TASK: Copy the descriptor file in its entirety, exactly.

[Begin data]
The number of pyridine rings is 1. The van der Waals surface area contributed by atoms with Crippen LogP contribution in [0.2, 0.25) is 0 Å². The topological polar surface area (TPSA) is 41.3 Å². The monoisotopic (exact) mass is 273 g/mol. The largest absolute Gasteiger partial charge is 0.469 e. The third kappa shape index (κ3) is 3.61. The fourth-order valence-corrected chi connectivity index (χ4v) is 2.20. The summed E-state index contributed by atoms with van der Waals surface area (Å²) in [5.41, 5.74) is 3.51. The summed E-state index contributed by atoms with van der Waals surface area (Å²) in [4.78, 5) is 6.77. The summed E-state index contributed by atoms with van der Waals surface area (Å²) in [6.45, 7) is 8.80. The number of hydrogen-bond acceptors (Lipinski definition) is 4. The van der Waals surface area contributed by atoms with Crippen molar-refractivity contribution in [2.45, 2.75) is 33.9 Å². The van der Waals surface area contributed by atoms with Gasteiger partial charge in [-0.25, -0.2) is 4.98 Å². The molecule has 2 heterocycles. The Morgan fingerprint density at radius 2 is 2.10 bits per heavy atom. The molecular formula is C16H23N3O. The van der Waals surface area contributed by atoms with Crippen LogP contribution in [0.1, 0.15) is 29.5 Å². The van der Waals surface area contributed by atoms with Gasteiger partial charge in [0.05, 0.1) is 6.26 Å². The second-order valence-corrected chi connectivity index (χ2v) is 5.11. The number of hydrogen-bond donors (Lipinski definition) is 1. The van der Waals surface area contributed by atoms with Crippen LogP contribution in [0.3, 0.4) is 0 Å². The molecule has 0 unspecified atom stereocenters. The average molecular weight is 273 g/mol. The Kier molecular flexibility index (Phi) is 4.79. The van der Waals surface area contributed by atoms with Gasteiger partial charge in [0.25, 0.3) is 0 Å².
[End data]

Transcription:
The number of pyridine rings is 1. The van der Waals surface area contributed by atoms with Crippen LogP contribution in [0.2, 0.25) is 0 Å². The topological polar surface area (TPSA) is 41.3 Å². The monoisotopic (exact) mass is 273 g/mol. The largest absolute Gasteiger partial charge is 0.469 e. The third kappa shape index (κ3) is 3.61. The fourth-order valence-corrected chi connectivity index (χ4v) is 2.20. The summed E-state index contributed by atoms with van der Waals surface area (Å²) in [5.41, 5.74) is 3.51. The summed E-state index contributed by atoms with van der Waals surface area (Å²) in [4.78, 5) is 6.77. The summed E-state index contributed by atoms with van der Waals surface area (Å²) in [6.45, 7) is 8.80. The number of hydrogen-bond acceptors (Lipinski definition) is 4. The van der Waals surface area contributed by atoms with Crippen molar-refractivity contribution in [2.45, 2.75) is 33.9 Å². The van der Waals surface area contributed by atoms with Gasteiger partial charge in [-0.25, -0.2) is 4.98 Å². The molecule has 2 heterocycles. The Morgan fingerprint density at radius 2 is 2.10 bits per heavy atom. The molecular formula is C16H23N3O. The van der Waals surface area contributed by atoms with Crippen LogP contribution in [0.1, 0.15) is 29.5 Å². The van der Waals surface area contributed by atoms with Gasteiger partial charge in [0.05, 0.1) is 6.26 Å². The second-order valence-corrected chi connectivity index (χ2v) is 5.11. The number of hydrogen-bond donors (Lipinski definition) is 1. The van der Waals surface area contributed by atoms with Crippen LogP contribution in [0.3, 0.4) is 0 Å². The molecule has 0 unspecified atom stereocenters. The average molecular weight is 273 g/mol. The Kier molecular flexibility index (Phi) is 4.79. The van der Waals surface area contributed by atoms with Gasteiger partial charge in [0.25, 0.3) is 0 Å².